Hematopoietic stem-and progenitor-cell gene therapy for hurler syndrome

MPSI Study Group

Research output: Contribution to journalArticlepeer-review


Background: Allogeneic hematopoietic stem-cell transplantation is the standard of care for Hurler syndrome (mucopolysaccharidosis type I, Hurler variant [MPSIH]). However, this treatment is only partially curative and is associated with complications. Methods: We are conducting an ongoing study involving eight children with MPSIH. At enrollment, the children lacked a suitable allogeneic donor and had a Developmental Quotient or Intelligence Quotient score above 70 (i.e., none had moderate or severe cognitive impairment). The children received autologous hematopoietic stem and progenitor cells (HSPCs) transduced ex vivo with an á-L-iduronidase (IDUA)-encoding lentiviral vector after myeloablative conditioning. Safety and correction of blood IDUA activity up to supraphysiologic levels were the primary end points. Clearance of lysosomal storage material as well as skeletal and neurophysiological development were assessed as secondary and exploratory end points. The planned duration of the study is 5 years. Results: We now report interim results. The children's mean (±SD) age at the time of HSPC gene therapy was 1.9±0.5 years. At a median follow-up of 2.10 years, the procedure had a safety profile similar to that known for autologous hematopoietic stem-cell transplantation. All the patients showed prompt and sustained engraftment of genecorrected cells and had supraphysiologic blood IDUA activity within a month, which was maintained up to the latest follow-up. Urinary glycosaminoglycan (GAG) excretion decreased steeply, reaching normal levels at 12 months in four of five patients who could be evaluated. Previously undetectable levels of IDUA activity in the cerebrospinal fluid became detectable after gene therapy and were associated with local clearance of GAGs. Patients showed stable cognitive performance, stable motor skills corresponding to continued motor development, improved or stable findings on magnetic resonance imaging of the brain and spine, reduced joint stiffness, and normal growth in line with World Health Organization growth charts. Conclusions: The delivery of HSPC gene therapy in patients with MPSIH resulted in extensive metabolic correction in peripheral tissues and the central nervous system.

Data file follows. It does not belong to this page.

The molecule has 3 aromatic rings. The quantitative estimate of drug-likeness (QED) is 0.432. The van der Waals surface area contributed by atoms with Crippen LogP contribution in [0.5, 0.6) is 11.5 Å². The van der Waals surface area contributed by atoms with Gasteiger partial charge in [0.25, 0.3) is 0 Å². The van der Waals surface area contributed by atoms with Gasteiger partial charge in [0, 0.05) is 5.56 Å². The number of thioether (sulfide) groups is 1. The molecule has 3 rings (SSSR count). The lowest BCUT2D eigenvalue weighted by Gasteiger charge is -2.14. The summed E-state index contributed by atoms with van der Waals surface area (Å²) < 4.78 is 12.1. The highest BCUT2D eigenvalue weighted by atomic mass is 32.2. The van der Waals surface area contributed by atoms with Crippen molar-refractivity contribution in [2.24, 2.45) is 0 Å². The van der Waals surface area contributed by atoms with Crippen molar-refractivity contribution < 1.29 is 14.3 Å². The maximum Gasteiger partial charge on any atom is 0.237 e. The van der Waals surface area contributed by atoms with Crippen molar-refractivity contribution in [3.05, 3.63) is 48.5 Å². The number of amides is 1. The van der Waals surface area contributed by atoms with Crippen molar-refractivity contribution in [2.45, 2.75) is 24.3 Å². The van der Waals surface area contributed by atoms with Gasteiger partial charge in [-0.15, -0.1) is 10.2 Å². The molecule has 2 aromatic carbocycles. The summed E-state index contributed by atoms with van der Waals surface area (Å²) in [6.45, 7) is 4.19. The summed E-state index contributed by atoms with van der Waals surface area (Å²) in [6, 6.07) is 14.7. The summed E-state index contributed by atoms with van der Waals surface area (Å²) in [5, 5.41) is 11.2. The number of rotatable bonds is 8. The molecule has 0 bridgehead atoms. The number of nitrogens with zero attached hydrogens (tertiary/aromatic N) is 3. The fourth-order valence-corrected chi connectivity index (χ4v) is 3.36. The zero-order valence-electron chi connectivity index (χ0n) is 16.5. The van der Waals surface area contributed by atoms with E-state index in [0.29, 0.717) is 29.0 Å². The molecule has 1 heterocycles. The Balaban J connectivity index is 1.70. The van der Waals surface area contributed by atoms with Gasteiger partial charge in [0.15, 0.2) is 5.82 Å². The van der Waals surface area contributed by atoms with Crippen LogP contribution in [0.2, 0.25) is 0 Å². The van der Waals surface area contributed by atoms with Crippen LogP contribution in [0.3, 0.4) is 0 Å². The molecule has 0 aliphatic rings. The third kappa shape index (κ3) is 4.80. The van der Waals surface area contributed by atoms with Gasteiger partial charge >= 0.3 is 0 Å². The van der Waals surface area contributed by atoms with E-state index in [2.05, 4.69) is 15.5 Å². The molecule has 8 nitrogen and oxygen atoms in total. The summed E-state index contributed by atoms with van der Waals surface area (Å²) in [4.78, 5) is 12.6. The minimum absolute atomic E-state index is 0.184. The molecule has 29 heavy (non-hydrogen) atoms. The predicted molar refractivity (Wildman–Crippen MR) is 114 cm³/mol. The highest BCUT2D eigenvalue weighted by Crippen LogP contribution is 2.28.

Original languageEnglish
Pages (from-to)1929-1940
Number of pages12
JournalNew England Journal of Medicine
Issue number21
Publication statusPublished - Nov 18 2021

ASJC Scopus subject areas

  • Medicine(all)


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